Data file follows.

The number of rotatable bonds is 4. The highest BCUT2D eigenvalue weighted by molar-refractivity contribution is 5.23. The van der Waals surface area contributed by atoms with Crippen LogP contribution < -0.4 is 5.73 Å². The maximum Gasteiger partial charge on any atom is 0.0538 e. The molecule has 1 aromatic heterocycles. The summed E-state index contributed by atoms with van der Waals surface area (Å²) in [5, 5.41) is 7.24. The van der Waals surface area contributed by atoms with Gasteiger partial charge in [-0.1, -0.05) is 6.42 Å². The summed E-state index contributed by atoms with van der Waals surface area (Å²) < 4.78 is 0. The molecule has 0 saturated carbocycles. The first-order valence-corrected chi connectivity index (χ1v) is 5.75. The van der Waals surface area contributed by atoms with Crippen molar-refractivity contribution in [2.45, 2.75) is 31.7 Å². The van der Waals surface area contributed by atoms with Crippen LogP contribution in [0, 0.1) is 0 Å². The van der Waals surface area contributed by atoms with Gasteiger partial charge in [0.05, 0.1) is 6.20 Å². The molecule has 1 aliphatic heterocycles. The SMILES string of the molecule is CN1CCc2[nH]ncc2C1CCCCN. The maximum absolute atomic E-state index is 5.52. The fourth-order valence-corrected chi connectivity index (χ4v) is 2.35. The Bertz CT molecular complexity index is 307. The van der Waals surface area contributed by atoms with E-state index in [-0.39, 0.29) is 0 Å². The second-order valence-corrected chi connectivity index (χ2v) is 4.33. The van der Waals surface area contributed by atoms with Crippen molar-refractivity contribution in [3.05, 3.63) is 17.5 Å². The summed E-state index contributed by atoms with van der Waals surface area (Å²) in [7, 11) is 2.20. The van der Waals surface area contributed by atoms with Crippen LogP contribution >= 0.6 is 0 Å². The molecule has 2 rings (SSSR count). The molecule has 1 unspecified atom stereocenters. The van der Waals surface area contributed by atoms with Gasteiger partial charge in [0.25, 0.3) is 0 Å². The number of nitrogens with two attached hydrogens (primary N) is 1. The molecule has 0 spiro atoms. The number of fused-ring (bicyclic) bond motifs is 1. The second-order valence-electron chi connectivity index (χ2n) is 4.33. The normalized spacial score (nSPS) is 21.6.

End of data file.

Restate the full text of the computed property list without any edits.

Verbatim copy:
The number of rotatable bonds is 4. The highest BCUT2D eigenvalue weighted by molar-refractivity contribution is 5.23. The van der Waals surface area contributed by atoms with Crippen LogP contribution < -0.4 is 5.73 Å². The maximum Gasteiger partial charge on any atom is 0.0538 e. The molecule has 1 aromatic heterocycles. The summed E-state index contributed by atoms with van der Waals surface area (Å²) in [5, 5.41) is 7.24. The van der Waals surface area contributed by atoms with Gasteiger partial charge in [-0.1, -0.05) is 6.42 Å². The summed E-state index contributed by atoms with van der Waals surface area (Å²) < 4.78 is 0. The molecule has 0 saturated carbocycles. The first-order valence-corrected chi connectivity index (χ1v) is 5.75. The van der Waals surface area contributed by atoms with Crippen molar-refractivity contribution in [2.45, 2.75) is 31.7 Å². The van der Waals surface area contributed by atoms with Crippen LogP contribution in [0, 0.1) is 0 Å². The van der Waals surface area contributed by atoms with Gasteiger partial charge in [0.05, 0.1) is 6.20 Å². The molecule has 1 aliphatic heterocycles. The SMILES string of the molecule is CN1CCc2[nH]ncc2C1CCCCN. The maximum absolute atomic E-state index is 5.52. The fourth-order valence-corrected chi connectivity index (χ4v) is 2.35. The Bertz CT molecular complexity index is 307. The van der Waals surface area contributed by atoms with E-state index in [-0.39, 0.29) is 0 Å². The second-order valence-corrected chi connectivity index (χ2v) is 4.33. The van der Waals surface area contributed by atoms with Crippen molar-refractivity contribution in [3.05, 3.63) is 17.5 Å². The summed E-state index contributed by atoms with van der Waals surface area (Å²) in [7, 11) is 2.20. The van der Waals surface area contributed by atoms with Crippen LogP contribution >= 0.6 is 0 Å². The molecule has 2 rings (SSSR count). The molecule has 1 unspecified atom stereocenters. The van der Waals surface area contributed by atoms with Gasteiger partial charge in [0.25, 0.3) is 0 Å². The number of nitrogens with two attached hydrogens (primary N) is 1. The molecule has 0 spiro atoms. The number of fused-ring (bicyclic) bond motifs is 1. The second-order valence-electron chi connectivity index (χ2n) is 4.33. The normalized spacial score (nSPS) is 21.6.